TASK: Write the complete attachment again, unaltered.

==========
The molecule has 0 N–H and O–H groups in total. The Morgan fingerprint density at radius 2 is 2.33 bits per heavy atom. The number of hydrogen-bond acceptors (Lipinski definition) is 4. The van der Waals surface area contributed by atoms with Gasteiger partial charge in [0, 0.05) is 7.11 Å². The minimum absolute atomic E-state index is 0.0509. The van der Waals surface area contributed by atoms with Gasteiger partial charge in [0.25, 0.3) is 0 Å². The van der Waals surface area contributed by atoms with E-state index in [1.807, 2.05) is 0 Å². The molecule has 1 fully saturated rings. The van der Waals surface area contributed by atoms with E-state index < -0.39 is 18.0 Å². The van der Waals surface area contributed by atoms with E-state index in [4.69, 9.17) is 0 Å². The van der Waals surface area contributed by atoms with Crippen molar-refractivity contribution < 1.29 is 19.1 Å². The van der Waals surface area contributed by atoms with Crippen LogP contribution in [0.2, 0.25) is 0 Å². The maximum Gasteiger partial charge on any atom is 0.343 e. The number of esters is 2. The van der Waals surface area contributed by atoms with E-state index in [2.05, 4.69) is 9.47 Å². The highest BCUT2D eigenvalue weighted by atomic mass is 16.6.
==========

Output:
The molecule has 0 N–H and O–H groups in total. The Morgan fingerprint density at radius 2 is 2.33 bits per heavy atom. The number of hydrogen-bond acceptors (Lipinski definition) is 4. The van der Waals surface area contributed by atoms with Gasteiger partial charge in [0, 0.05) is 7.11 Å². The minimum absolute atomic E-state index is 0.0509. The van der Waals surface area contributed by atoms with Gasteiger partial charge in [0.25, 0.3) is 0 Å². The van der Waals surface area contributed by atoms with E-state index in [1.807, 2.05) is 0 Å². The molecule has 1 fully saturated rings. The van der Waals surface area contributed by atoms with E-state index < -0.39 is 18.0 Å². The van der Waals surface area contributed by atoms with E-state index in [4.69, 9.17) is 0 Å². The van der Waals surface area contributed by atoms with Crippen molar-refractivity contribution < 1.29 is 19.1 Å². The van der Waals surface area contributed by atoms with Crippen LogP contribution in [0.2, 0.25) is 0 Å². The maximum Gasteiger partial charge on any atom is 0.343 e. The number of esters is 2. The van der Waals surface area contributed by atoms with E-state index in [2.05, 4.69) is 9.47 Å². The highest BCUT2D eigenvalue weighted by atomic mass is 16.6.